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" Be not too tame neither, but let your own discretion be your tutor: suit the action to the word, the word to the action; with this special observance, that you o'erstep not the modesty of nature; for anything so overdone is from the purpose of playing,... "
The British Essayists - Page 257
1823
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autobigraphy of an actress

' - 1856
..."Sir?" " Anything— don't matter what — a touch of the tragic, if you like. But—'suit the action to the word, the word to the action, with this special observance, that you overstep not the modesty of nature ; for anything so overdone is from the purpose of playing, whose...
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Hamlet: An Attempt to Ascertain Whether the Queen Were an Accessory, Before ...

C. Soames - Hamlet (Legendary character) - 1856 - 48 pages
...directions how to "speak the speech " appointed to each one, and has directed them to " suit the action to the word, the word to the action, with this special observance, that they o'erstep not the modesty of nature"—who can doubt that he also directed the living actors of...
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Class Book of Poetry: Consisting of Selections from Distinguished English ...

John Seely Hart - Readers - 1857 - 384 pages
...part, are capable of nothing but inexplicable dumb shows, and noise: I would have such a fellow whipped for o'erdoing Termagant; it out-herods Herod: Pray...that you o'er-step not the modesty of nature: for anything so overdone is from the purpose of playing, whose end, both at the first, and now, was, and...
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The book of recitations [ed.] by C.W. Smith

Charles William Smith (professor of elocution.) - 1857
...part, are capable of nothing but inexplicable dumb shows and noise : I could have such a fellow whipped for o'erdoing Termagant ; it out-herods Herod : pray...that you o'erstep not the modesty of nature ; for anything so overdone is from the purpose of playing, whose end, both at the first, and now, was, and...
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Principles of Elocution

Thomas Ewing - Elocution - 1857 - 412 pages
...groundlings ; who (for the most part) are capable of nothing but inexplicable dumb-shows and noise. Pray you, avoid it. Be not too tame neither ; but...observance, that you o'erstep not the modesty of Nature: for anything so overdone is from the purpose of playing; whose end is — to hold, as 't were, the mirror...
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Deadly Thought: Hamlet and the Human Soul

Jan H. Blits - Literary Criticism - 2001 - 405 pages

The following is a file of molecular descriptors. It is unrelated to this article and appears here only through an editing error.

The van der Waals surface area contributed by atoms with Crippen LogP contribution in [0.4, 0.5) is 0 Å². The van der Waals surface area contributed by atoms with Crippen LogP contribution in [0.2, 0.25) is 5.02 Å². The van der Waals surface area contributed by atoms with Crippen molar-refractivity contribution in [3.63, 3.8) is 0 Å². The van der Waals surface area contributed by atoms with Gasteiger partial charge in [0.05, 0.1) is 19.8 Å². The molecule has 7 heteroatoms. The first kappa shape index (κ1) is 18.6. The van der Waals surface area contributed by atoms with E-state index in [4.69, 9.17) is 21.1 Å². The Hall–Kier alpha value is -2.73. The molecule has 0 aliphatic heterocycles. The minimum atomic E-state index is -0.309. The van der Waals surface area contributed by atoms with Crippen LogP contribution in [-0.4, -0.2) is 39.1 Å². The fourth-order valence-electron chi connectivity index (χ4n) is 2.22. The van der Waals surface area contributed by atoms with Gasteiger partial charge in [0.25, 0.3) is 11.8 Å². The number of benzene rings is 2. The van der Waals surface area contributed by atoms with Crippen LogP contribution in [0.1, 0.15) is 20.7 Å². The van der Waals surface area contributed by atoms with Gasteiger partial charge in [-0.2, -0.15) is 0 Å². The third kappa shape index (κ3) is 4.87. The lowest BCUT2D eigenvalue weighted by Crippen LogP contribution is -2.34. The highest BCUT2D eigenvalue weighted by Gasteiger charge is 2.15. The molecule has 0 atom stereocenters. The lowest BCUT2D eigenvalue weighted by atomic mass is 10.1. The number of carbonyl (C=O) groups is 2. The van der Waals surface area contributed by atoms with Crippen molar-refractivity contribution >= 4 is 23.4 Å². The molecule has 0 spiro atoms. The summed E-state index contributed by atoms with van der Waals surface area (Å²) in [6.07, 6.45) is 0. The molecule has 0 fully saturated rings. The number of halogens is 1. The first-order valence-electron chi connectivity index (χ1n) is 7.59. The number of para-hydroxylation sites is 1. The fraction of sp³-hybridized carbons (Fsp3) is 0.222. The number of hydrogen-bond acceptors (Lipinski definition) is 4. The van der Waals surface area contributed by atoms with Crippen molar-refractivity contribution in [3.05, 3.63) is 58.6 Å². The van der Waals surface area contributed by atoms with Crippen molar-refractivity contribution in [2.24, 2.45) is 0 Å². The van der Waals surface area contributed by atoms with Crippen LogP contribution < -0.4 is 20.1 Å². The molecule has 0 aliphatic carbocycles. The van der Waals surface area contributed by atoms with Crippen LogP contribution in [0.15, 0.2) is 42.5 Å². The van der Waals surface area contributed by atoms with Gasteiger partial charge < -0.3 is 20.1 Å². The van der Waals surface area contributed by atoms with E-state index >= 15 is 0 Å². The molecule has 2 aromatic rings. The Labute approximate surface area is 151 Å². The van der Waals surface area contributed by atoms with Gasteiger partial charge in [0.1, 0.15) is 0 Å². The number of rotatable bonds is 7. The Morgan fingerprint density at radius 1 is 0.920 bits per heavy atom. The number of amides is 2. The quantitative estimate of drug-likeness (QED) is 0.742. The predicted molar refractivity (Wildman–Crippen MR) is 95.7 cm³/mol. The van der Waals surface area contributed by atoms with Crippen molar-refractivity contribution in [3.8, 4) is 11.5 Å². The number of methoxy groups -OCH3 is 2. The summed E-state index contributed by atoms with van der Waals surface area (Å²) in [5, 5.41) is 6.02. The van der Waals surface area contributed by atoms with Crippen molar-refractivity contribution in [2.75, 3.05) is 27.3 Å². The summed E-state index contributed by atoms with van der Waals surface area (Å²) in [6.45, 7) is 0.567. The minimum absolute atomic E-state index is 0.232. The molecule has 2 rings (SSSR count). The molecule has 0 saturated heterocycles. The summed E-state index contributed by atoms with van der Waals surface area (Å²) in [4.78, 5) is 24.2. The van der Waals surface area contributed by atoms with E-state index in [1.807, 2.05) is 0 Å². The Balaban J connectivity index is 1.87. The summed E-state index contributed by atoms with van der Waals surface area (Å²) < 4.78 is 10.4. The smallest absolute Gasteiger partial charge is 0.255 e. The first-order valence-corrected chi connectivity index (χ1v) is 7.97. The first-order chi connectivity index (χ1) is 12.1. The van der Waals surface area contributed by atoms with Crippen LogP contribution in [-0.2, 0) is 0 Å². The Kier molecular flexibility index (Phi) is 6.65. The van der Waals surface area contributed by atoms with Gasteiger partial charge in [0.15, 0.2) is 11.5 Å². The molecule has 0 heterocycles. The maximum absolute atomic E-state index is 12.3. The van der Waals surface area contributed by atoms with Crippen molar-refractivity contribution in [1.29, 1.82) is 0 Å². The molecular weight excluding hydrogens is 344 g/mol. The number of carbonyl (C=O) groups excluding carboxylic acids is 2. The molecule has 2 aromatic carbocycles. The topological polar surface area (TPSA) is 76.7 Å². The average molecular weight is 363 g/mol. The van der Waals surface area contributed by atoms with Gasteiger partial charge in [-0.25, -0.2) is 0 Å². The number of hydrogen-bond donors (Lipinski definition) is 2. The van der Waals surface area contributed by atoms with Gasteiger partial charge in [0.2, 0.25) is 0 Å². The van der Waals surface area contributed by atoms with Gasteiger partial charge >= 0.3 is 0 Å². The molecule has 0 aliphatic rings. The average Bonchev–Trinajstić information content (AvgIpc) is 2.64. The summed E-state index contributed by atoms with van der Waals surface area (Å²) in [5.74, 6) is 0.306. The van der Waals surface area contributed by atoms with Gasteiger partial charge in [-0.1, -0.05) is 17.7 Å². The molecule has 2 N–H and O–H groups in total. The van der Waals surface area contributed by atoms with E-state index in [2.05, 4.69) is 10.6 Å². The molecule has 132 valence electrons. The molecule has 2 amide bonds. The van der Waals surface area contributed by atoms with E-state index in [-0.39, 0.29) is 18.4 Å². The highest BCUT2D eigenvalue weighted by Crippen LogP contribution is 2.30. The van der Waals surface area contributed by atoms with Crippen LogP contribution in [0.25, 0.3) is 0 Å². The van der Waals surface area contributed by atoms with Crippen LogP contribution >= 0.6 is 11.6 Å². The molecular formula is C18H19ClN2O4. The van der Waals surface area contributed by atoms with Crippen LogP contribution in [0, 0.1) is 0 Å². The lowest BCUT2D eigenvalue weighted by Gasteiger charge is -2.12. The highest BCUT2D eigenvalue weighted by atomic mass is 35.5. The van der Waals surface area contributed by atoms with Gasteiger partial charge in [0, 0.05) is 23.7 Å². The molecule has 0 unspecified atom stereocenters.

...playing. After warning them not to be too tame either, he says that the players should Suit the action to the word, the word to the action, with this special...observance, that you o'erstep not the modesty of nature. For anything so o'erdone is from the purpose of playing, whose end, both at the first and now, was and...
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Hamlet

Jennifer Mulherin, Abigail Frost - Drama - 2001 - 32 pages
...advises the actors on how to play their parts. Hamlet's instructions to the players Suit the action to the word, the word to the action; with this special...observance, that you o'erstep not the modesty of nature; for anything so overdone is from the purpose of playing, whose end, both at the first and now, was and...
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Hamlet

William Shakespeare - Juvenile Nonfiction - 2002 - 178 pages
...o'erdoing Termagant. It outHerods Herod. Pray you avoid it. First Player i5 I warrant your honour. Hamlet Be not too tame neither, but let your own discretion...action, with this special observance, that you o'erstep 20 from . . . playing: contrary to the aims of drama. 21-2 hold . . . nature: show life as it really...
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Amleto

William Shakespeare - Drama - 1995 - 320 pages
...it. F1RST PLAYER I warrant your honour. HAMLET Be not too lame neither. But let your own cliscretion be your tutor. Suit the action to the word, the word...observance, that you o'erstep not the modesty of nature. For anything so o'erdone is from the purpose of playing, whose end, 20 bolli at the tirst and now, was...
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Rhetoric and Kairos: Essays in History, Theory, and Praxis

Phillip Sipiora, James S. Baumlin - Language Arts & Disciplines - 2002 - 258 pages
...Frye terms it, Hamlet's advice to the Players affirms Ciceronian-Humanist decorum: Suit the action to the word, the word to the action, with this special...observance, that you o'erstep not the modesty of nature. For anything so o'erdone is from the purpose of playing, whose end, both at the first and now, was and...
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